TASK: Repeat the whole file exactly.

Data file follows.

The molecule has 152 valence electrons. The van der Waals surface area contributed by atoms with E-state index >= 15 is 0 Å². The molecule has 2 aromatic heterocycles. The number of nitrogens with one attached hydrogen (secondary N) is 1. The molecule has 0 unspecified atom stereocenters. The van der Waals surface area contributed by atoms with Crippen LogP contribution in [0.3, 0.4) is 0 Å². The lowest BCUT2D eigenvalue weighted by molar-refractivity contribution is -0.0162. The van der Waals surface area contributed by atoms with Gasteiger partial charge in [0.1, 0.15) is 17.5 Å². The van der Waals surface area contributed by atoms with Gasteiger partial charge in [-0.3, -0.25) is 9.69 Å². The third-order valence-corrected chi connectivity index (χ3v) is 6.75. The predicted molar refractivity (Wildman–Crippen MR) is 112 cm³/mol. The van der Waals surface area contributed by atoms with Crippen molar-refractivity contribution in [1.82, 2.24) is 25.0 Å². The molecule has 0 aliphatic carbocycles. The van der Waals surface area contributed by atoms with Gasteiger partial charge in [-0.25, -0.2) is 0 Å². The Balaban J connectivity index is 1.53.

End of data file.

The molecule has 152 valence electrons. The van der Waals surface area contributed by atoms with E-state index >= 15 is 0 Å². The molecule has 2 aromatic heterocycles. The number of nitrogens with one attached hydrogen (secondary N) is 1. The molecule has 0 unspecified atom stereocenters. The van der Waals surface area contributed by atoms with Crippen LogP contribution in [0.3, 0.4) is 0 Å². The lowest BCUT2D eigenvalue weighted by molar-refractivity contribution is -0.0162. The van der Waals surface area contributed by atoms with Gasteiger partial charge in [0.1, 0.15) is 17.5 Å². The van der Waals surface area contributed by atoms with Gasteiger partial charge in [-0.3, -0.25) is 9.69 Å². The third-order valence-corrected chi connectivity index (χ3v) is 6.75. The predicted molar refractivity (Wildman–Crippen MR) is 112 cm³/mol. The van der Waals surface area contributed by atoms with Crippen molar-refractivity contribution in [1.82, 2.24) is 25.0 Å². The molecule has 0 aliphatic carbocycles. The van der Waals surface area contributed by atoms with Gasteiger partial charge in [-0.25, -0.2) is 0 Å². The Balaban J connectivity index is 1.53.